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A Singer's Notes by Keith Kibler

A Singer’s Notes 76: Fellows Rule

Rafael Frubeck de Burgos leading the Boston Symphony Orchestra. Photo by Hilary Scott.
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Rafael Frubeck de Burgos leading the Boston Symphony Orchestra. Photo by Hilary Scott.
Rafael Frubeck de Burgos leading the Boston Symphony Orchestra. Photo by Hilary Scott. 

Well do I remember my first few days as a Tanglewood Fellow. The pace of it. Already in the first concert there were brilliant things from the 2013 Tanglewood Music Center. Gabriel Campos Zamora’s clarinet playing in Kodály’s Dances of Galánta was breath-taking. He commanded the time; he commanded the space. I can only call Maestro Fruhbeck de Burgos conducting of the Beethoven 5th Symphony with the Fellows a blessed occasion. Neither age nor youth dominated, or mattered. To hear the razor-sharp response his electric gestures got, and to see it, was beyond exciting. When the string counterpoint bursts out in the Finale of the 5th, all the string lines rushing together, it was a primal energy, which is also a primal unity. Newness and oldness were one.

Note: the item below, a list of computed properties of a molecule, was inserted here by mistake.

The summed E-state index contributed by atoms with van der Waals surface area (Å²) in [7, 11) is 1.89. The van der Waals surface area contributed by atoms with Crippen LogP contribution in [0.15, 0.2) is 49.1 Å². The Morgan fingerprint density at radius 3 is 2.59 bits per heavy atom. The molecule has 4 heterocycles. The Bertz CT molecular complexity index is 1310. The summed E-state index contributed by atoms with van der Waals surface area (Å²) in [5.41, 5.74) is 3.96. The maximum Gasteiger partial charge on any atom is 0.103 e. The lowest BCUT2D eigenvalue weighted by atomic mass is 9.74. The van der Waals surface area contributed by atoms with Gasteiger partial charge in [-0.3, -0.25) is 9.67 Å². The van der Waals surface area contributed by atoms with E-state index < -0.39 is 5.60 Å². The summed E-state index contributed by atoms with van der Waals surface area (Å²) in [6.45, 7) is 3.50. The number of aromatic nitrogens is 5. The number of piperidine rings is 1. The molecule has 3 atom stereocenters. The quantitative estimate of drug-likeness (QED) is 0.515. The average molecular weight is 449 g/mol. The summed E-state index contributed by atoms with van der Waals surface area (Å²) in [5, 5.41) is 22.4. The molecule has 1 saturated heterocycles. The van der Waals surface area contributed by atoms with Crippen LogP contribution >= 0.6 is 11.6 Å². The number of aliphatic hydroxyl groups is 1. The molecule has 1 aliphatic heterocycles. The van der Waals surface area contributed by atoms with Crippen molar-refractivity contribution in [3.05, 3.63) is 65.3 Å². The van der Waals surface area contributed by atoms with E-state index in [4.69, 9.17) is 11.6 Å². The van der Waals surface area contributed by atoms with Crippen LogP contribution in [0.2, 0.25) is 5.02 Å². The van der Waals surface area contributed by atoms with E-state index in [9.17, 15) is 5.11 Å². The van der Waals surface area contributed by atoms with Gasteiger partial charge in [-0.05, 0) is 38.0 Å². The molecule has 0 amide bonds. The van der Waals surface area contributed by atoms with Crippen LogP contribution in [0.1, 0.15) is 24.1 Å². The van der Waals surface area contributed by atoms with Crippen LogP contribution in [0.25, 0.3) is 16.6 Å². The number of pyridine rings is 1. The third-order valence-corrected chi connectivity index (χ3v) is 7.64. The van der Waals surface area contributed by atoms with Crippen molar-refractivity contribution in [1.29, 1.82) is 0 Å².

In the second concert of the summer season, Alexandre Bloch conducted, supported, sang along with Laura Strickling’s opulent voice so beautifully in Benjamin Britten’s Les Illuminations, text by Arthur Rimbaud. I would love to hear Mr. Bloch conduct in the opera house. He has a fluid energy which finds every nuance in the singer’s imagination and makes it seem almost more than it is. Stefan Asbury led a profound performance of Shostakovich’s Symphony no. 11 which dared to do the slow music slowly.

Best of all for me was Andrew Fuchs’ elemental Canticle No. 3, “Still Falls the Rain,” in a superb Sunday morning recital which included all of Benjamin Britten’s Canticles. In a concert which featured no less than four excellent tenors, Mr. Fuchs sang the saddest, toughest text of all, “Still Falls the Rain,” with complete identification. One did not notice that he was singing. It was a different and much greater and more beautiful kind of speaking This young singer had been coached by Dawn Upshaw, and I saw in him some of her vivid artistry. But identification with a piece on this level was his. He was it; it was he. I will drive a long way to hear this young singer again, because he showed me what singing is.

And this is only the beginning of the summer…..

Keith Kibler

About Keith Kibler

Twice a Fellow of the Tanglewood Music Center, Keith Kibler’s doctorate was earned at Yale University and the Eastman School of Music. He is one of the region’s most sought after teachers with students accepted at the New England Conservatory, the Juilliard School, Peabody and Hartt Conservatories, the Tanglewood Institute, and the Aspen Music School. Keith Kibler is an adjunct teacher of singing at Williams College.

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